Football Mythbusters: Longhorns, Red Raiders, and the Squib Kick

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Football Mythbusters: Longhorns, Red Raiders, and the Squib Kick

MYTH

The game between Texas Tech and Texas ended perfectly last night, with Texas overcoming a huge deficit and getting ahead by one point with a minute and a half to go, and Texas Tech then driving down the field and scoring a touchdown with only one second remaining.

 

FACT

I was kind of leaning towards the Longhorns to win this game, but I can't help but admit that game was crazy—in a good way.  In fact, it was probably the most exciting second half of football I've seen all year.

There's still one thing that could have made it perfect.

Remember after Tech scored the touchdown, and the fans flooded the field? A goalpost even started coming down, those guys were that wild.

The referees saw this, and penalized Tech for unsportsmanlike conduct. They were then supposed to kick off from their own 15-yard line.

The Tech fans were still going crazy, so Tech was penalized again for unsportsmanlike conduct. This time the penalty was for half the distance to the goal, so Tech now had to kick off from their own seven and a half yard line.

Lined up to return the kickoff was Jordan Shipley, who had already returned a kickoff 96 yards for a touchdown this season against Oklahoma, and he had also returned a punt for a touchdown earlier that night against Texas Tech.

So the Red Raiders were kicking off 22 and a half yards further back than a normal kickoff, and an explosive kick/punt returner was lined up to take it.

The whole game depended on whether or not Shipley could return that ball for a touchdown.

And then Tech squib-kicked it.

For those of you who may not be familiar with a squib kick, it is a short, low kickoff that bounces off the ground a lot.  It usually isn't used in the middle of a game, because it gives the returning team very good field position.  However, as soon as it hits the ground, it starts taking time off of the clock.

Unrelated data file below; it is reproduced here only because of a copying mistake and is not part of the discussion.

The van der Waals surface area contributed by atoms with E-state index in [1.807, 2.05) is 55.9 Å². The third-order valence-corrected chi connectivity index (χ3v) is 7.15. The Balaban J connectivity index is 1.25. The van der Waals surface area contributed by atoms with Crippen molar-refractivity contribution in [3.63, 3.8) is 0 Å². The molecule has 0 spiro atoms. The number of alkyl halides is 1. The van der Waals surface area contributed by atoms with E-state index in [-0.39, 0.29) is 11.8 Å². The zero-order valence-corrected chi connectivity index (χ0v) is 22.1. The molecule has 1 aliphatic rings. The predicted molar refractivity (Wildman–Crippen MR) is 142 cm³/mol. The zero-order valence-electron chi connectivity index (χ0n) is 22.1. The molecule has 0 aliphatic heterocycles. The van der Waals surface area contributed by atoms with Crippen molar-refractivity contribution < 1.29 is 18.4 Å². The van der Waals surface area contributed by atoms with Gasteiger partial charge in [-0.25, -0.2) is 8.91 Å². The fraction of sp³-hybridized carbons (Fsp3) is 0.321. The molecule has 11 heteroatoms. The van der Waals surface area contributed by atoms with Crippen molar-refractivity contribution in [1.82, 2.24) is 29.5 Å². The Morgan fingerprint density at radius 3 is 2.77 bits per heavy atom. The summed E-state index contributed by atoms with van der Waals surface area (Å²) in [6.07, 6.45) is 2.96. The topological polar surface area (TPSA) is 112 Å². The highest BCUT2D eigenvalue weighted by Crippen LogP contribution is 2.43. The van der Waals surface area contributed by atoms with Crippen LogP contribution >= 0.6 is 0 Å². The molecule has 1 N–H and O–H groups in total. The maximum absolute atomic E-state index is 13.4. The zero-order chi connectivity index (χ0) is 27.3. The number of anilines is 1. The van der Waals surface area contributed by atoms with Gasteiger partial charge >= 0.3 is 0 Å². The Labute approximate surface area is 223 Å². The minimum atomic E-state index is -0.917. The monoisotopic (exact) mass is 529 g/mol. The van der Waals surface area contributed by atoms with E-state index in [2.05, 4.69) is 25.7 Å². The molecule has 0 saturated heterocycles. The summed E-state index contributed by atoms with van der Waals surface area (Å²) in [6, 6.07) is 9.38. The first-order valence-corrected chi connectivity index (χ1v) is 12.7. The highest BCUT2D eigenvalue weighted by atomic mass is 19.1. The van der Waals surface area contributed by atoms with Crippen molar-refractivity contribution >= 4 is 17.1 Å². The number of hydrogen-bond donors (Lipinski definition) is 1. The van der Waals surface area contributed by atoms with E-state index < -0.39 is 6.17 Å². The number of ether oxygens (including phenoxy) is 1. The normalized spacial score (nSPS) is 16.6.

I've never been a fan of the squib kick: teams often use it because they don't want to risk the ball being returned for a touchdown.  My favorite part of football to watch is kick and punt returns, so I don't enjoy something like the squib kick that takes the fun out of watching it.

Texas Tech actually used the squib kick perfectly.  Given the situation they were in, a squib kick was the exact play they needed to make.  Not all teams employ the squib kick as wisely.  Just ask the Chicago Bears.

They had just scored a touchdown and were winning by 20-19 with eleven seconds left.  Instead of kicking it deep and pinning the Falcons back in their own territory, the squib-kicked it. The Falcons got the ball at their own 45, Matt Ryan threw the ball just far enough to put the Falcons in field-goal range, and the Falcons kicked a field goal as time ran out, winning 22-20.

Texas Tech used the squib kick well, so I can't fault them for "ruining" the last second of the game.  However, I would like to know why the clock runs even if nobody touches the ball on a squib kick.  On a normal kickoff, does the clock start to run as soon as the ball touches the ground, too?

Either way, an objective football fan would have to admit, it would have been pretty cool if Jordan Shipley had gotten a chance to return the kickoff with one second left on the clock...

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